What a wonderful story and memory. the only vaguely interesting memory I have of Christmas is the one where I mortified my mother at christmas eve midnight services when I was 17. We got there late so we were sitting in the last, highest row of the balcony and when it came time to kneel the first time, I remained seated. I had told my mother in advance that I was not going to kneel (I was starting to form my own ideas about god and worship at that time) so there would be no surprises. She grabbed my arm and tried to force me to my knees which only made me resist all the more. After the prayer was over, she made us all get up and leave right then and that was the last time we ever went.

Elizabeth Bradley said...

What a Christmas treat. Lovely story, thanks for sharing.

Fire Byrd said...

Rosaria, this was just lovely. I could feel the warmth from the fire as your pa pa cooked the sweet treats. A lovely memory to have.

RNSANE said...

This was an enchanting tale of far off Italy to warm me on a cold San Francisco day. Thank you, Rosaria!

becky at abbeystyle said...

Charming story in a faraway place...thanks for the word pictures.

Eleonora said...

Simply wonderful, elegant and heartwarming, Maestra.
Thank you for sharing thie personal piece of Christmas memories with us.

Auguri,
Lola xx

Reya Mellicker said...

This is truly fantastic. Stardust for the baby Jesus! Wow, you are one great archangel, Rosaria!

Bogey said...

I have always believed that out of every Christmas, a special memory survives that remains with us for a lifetime. Thank you for sharing one of your special memories with us Rosaria. It brought some warm moisture to my eyes. Wishing you all the joy of the season and many, many more memories.

Monkey Man said...

Great story.

Natalie said...

Oh, that was so beautifully told, my mama heart was shedding a little tear for four year old Archangels.xx♥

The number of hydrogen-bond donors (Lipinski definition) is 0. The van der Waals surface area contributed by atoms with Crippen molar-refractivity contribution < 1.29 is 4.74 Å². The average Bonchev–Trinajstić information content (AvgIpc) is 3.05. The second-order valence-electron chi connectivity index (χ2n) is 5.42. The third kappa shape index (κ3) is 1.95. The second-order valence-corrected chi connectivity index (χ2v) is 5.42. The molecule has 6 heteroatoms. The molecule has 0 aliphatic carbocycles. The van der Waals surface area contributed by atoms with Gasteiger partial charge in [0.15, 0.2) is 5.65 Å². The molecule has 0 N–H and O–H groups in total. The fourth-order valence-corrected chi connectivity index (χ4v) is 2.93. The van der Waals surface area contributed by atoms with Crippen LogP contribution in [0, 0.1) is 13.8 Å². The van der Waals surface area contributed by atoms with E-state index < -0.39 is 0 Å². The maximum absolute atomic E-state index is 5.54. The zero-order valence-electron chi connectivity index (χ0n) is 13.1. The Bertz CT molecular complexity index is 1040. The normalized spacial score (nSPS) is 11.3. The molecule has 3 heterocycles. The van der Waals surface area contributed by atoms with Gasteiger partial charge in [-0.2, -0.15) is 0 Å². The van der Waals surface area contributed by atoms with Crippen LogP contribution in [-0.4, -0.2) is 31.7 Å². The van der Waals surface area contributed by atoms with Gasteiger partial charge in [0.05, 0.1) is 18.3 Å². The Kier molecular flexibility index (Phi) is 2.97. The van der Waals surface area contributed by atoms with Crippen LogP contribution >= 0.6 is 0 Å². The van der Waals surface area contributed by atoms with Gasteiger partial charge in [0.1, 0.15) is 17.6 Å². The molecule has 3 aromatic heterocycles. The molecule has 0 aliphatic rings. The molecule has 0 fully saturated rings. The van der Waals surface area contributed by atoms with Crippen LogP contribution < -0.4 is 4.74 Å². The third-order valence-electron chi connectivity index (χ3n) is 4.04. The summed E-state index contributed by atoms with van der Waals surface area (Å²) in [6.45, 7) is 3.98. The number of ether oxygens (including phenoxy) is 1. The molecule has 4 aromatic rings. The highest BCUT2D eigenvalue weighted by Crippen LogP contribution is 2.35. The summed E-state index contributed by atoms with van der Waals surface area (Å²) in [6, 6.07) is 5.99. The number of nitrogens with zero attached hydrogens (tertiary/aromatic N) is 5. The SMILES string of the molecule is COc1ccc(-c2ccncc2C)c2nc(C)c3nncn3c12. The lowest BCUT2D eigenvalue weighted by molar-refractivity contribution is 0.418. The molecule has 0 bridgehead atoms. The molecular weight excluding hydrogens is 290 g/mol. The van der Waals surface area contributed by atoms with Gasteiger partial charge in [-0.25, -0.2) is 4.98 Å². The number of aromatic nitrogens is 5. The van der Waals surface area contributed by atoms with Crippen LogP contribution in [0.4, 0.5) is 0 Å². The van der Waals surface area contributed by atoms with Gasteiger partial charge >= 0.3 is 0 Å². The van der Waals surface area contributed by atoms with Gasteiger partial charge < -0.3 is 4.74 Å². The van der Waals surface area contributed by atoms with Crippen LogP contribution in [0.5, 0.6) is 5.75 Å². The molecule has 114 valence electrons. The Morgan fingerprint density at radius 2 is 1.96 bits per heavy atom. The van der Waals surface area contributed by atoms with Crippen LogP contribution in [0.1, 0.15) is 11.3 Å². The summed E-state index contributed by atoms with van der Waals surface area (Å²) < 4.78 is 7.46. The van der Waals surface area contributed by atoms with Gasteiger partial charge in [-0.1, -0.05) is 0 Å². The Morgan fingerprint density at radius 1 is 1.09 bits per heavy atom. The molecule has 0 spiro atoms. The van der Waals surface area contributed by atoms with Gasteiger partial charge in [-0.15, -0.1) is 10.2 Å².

Sandi McBride said...

Oh my, a lovely story and at just the right season! Thank you so very much for sharing...
Sandi

ds said...

Such a beautiful story. Thank you for sharing. "From now on there will be scarves on the baby and stardust sprinkled from pockets."
I'll bet there were.

The Things We Carried said...

Rosaria, I would read a whole book of this family!

Thank you for your comment today!

Sharon McPherson: AUTHOR / ARTIST said...

An original and sweet story. I'm all tingly now - looking forward to Christmas.

I liked your job of chasing Gatto from the food. That is a job I would have liked at four years old :)

My favourite line was when Nonna, '... woke me up with a cold cloth wash over my face.' I smiled; I was four years old again. Lovely story.

PS I always get so much from your comments, but your last comment has me walking on air, thank you so much. 'Hollywood' may never happen, however it's the journey not the destination ... right? And I'm loving the journey. :)

potsoc said...

When I was a 4 years old, I had candies on St-Nicholas Day but was afraid that "la Beffana" would steal them; then Christmax Day was the time for my stocking filled with apples and oranges. Oranges were then a delicacy available only around Christmas in our area of Saguenay. The real big time was to be had on New year's day. That is when we had our presents and family parties.
I still remember the last one we had at "ma tante Blanche" in 1946. She died that same year. I was then 15; we were 75 in her fur store basement, 32 of us were under 15 . We ate all the usual fare "tourtière, ragoût de pattes de cochon and boulettes de boeuf, tarte au sucre et aux raisins" and much to drink for the over 21. We usually went home well past midnight...and waiting for the street car at -20F sobered up most of the adults.

NitWit1 said...

I loved reading this story about customs and traditions with which I'm not familiar.